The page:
The English Heritage commissioned artist’s impression of the Anglo-Saxon monastic site

I couldn’t stay long on the island, but I can only enthuse about the striking landscape and seascape, appreciable even from a short visit. The first thing to note is the striking topography of the island itself, joined as it is by a tidal causeway to the mainland. Dunes constitute much of the north of the island, leaving a relatively small and protected area of habitable ground. The Anglo-Saxon monastery was located beside a natural harbour on the sheltered southern shore.

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Bamburgh Castle from the beach

I recently visited Bamburgh where I received a warm welcome from Bamburgh Research Project director Graeme Young and his team. I was last at Bamburgh as a child. From photographs and from memory, I recall the castle as dramatic indeed. I half-expected to be underwhelmed by the reality. However, the site, its archaeology and its landscape failed to disappoint. A spectacular location and a fantastic archaeological site. What is ‘Bamburgh’ in archaeological terms? Well, I regard it as a famous multi-period fortress: the focus of the long-running but perhaps still under-valued archaeological research project: the Bamburgh Research Project (BRP).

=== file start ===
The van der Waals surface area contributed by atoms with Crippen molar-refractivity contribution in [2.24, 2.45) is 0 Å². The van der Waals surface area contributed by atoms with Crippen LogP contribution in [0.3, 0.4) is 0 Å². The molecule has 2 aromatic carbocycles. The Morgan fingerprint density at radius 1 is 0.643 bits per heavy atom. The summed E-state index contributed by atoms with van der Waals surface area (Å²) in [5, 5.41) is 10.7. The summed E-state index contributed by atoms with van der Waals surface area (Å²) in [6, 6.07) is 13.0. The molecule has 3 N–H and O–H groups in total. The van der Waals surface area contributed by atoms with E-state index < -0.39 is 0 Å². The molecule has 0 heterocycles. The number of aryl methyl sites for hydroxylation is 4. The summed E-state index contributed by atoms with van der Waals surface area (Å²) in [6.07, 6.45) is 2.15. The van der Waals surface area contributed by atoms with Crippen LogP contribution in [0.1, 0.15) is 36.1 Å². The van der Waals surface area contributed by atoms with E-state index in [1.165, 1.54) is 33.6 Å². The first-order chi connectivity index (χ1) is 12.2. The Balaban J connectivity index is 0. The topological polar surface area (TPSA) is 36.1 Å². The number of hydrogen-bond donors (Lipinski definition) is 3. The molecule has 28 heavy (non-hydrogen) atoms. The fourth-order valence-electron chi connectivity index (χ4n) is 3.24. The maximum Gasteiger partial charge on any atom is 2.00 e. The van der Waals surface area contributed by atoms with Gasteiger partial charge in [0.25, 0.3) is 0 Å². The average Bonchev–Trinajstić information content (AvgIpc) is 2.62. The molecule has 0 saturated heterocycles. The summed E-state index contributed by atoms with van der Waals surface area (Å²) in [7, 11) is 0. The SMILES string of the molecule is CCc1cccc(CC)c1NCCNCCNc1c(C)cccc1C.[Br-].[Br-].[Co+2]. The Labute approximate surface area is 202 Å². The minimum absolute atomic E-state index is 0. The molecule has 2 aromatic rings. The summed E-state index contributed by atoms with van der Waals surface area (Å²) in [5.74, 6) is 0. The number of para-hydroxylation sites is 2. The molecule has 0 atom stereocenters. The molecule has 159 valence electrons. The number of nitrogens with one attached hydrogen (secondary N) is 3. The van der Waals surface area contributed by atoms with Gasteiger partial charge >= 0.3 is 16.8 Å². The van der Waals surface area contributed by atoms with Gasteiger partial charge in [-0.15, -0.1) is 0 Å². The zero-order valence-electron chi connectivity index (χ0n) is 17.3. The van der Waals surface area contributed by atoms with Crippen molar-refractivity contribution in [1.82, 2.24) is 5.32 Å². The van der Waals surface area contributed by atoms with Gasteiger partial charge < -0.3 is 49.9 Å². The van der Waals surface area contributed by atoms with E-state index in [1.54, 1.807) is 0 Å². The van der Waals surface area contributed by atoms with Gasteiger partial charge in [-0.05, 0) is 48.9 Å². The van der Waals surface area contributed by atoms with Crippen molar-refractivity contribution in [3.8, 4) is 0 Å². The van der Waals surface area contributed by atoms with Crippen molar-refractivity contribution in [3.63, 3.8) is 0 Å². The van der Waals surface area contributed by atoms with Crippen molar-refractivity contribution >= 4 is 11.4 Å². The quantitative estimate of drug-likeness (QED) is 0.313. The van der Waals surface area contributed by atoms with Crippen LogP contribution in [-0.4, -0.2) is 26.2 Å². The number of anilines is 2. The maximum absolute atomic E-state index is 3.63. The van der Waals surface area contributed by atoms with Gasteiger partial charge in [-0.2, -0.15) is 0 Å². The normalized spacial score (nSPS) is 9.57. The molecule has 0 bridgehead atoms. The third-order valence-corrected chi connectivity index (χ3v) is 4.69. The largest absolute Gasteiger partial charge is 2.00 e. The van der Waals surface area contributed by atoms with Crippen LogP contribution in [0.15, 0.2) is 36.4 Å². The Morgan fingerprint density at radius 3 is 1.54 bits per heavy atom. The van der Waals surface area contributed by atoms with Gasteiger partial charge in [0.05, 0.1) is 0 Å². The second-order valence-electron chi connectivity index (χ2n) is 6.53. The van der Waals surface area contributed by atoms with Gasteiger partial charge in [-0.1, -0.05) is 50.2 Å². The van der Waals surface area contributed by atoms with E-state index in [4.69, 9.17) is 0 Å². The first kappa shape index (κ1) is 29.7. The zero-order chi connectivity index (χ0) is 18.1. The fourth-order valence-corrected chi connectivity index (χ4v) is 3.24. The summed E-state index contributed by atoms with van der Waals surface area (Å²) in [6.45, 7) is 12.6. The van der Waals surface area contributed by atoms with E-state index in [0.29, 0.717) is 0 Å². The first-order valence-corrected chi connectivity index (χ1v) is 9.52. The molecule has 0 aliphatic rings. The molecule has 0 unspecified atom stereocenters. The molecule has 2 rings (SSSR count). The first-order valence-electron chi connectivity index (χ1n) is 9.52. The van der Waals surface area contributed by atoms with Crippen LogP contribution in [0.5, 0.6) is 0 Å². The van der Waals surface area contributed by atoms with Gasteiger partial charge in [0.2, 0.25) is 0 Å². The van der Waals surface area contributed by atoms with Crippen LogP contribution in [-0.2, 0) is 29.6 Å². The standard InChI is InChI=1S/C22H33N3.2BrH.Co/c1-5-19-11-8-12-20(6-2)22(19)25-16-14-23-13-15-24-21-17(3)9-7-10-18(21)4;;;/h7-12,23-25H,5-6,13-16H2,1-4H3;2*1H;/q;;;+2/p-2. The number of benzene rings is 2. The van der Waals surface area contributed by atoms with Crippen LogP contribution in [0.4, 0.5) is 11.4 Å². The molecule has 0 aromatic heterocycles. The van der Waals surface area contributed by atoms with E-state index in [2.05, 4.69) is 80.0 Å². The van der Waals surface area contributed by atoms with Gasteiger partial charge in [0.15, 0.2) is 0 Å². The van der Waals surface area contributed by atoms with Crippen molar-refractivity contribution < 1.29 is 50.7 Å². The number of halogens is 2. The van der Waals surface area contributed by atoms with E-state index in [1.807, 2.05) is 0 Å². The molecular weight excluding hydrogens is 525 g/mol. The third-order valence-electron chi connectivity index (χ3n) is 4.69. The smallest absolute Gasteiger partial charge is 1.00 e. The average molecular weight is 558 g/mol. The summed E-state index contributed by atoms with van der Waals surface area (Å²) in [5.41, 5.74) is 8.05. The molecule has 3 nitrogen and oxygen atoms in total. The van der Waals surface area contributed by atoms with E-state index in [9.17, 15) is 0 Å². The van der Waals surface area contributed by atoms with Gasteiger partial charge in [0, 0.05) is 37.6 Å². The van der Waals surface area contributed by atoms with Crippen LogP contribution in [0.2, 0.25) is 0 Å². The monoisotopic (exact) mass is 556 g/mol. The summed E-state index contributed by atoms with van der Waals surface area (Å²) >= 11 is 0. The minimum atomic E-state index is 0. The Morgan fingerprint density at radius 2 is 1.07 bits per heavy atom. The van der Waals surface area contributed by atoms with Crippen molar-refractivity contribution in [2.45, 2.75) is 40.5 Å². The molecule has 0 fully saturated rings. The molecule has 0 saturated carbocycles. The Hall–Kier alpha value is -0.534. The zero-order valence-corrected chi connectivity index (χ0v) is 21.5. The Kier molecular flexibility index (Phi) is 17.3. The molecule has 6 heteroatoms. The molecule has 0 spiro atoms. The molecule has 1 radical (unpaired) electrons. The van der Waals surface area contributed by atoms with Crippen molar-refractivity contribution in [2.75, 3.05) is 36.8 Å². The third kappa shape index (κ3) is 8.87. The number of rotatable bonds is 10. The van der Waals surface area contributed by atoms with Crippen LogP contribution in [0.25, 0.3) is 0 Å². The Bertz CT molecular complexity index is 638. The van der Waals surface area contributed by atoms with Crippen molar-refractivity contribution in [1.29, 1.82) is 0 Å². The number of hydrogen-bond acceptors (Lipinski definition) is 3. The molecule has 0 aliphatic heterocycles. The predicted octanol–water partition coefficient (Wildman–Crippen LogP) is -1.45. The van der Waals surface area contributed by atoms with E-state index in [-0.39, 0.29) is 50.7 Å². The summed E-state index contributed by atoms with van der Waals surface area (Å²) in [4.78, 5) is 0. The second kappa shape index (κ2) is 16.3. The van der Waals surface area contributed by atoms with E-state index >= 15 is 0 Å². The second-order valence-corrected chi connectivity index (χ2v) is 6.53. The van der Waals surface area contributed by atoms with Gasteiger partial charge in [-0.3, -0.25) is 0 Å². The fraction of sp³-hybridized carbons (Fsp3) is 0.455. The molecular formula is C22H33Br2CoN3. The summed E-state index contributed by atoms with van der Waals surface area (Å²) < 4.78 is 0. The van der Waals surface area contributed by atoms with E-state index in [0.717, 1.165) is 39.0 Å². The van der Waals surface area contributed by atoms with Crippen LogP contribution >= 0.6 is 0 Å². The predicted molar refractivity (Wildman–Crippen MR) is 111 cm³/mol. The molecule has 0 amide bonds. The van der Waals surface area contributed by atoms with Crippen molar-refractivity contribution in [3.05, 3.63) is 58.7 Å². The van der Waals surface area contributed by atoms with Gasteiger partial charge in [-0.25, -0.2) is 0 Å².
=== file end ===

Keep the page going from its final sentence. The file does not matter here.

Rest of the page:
BRP excavations in Bamburgh Castle, chasing Hope-Taylor…. in the rooms behind, sealed like a mummy’s tomb, BRP uncovered Hope-Taylor’s work room!


Excavations by BRP have revealed trench-slots possibly related to a guard-room and gate for the Anglo-Saxon fortress.

Their ongoing mission is to boldly go where others have gone before. Incorporating many training and community dimensions, their recent work has involved the re-evaluation early antiquarian discoveries and re-exploring the archives and trenches opened by Brian Hope-Taylor (of Yeavering fame) who dug at the castle but failed to complete or publish his work. Their other ongoing mission – that rubs shoulders (and trenches) with the first – is to boldly go where no-one has been before, since BRP has produced many exciting new discoveries both outside the castle and inside the castle grounds (in the trenches formerly opened by Hope-Taylor and beyond in new areas).

BRP’s excavations of the Bowl Hole early medieval cemetery have provided exciting new evidence of the complex social groups contributing to an Anglo-Saxon royal fortress’s population.

Meanwhile their work within the castle is providing evidence both in the area of castle’s church where they may have found an early medieval crypt, and in two zones in the northern half of the castle near what may have been the early medieval entrance and industrial areas serving the Anglo-Saxon fortress.


The likely original approach to the fortress from the west-north-west.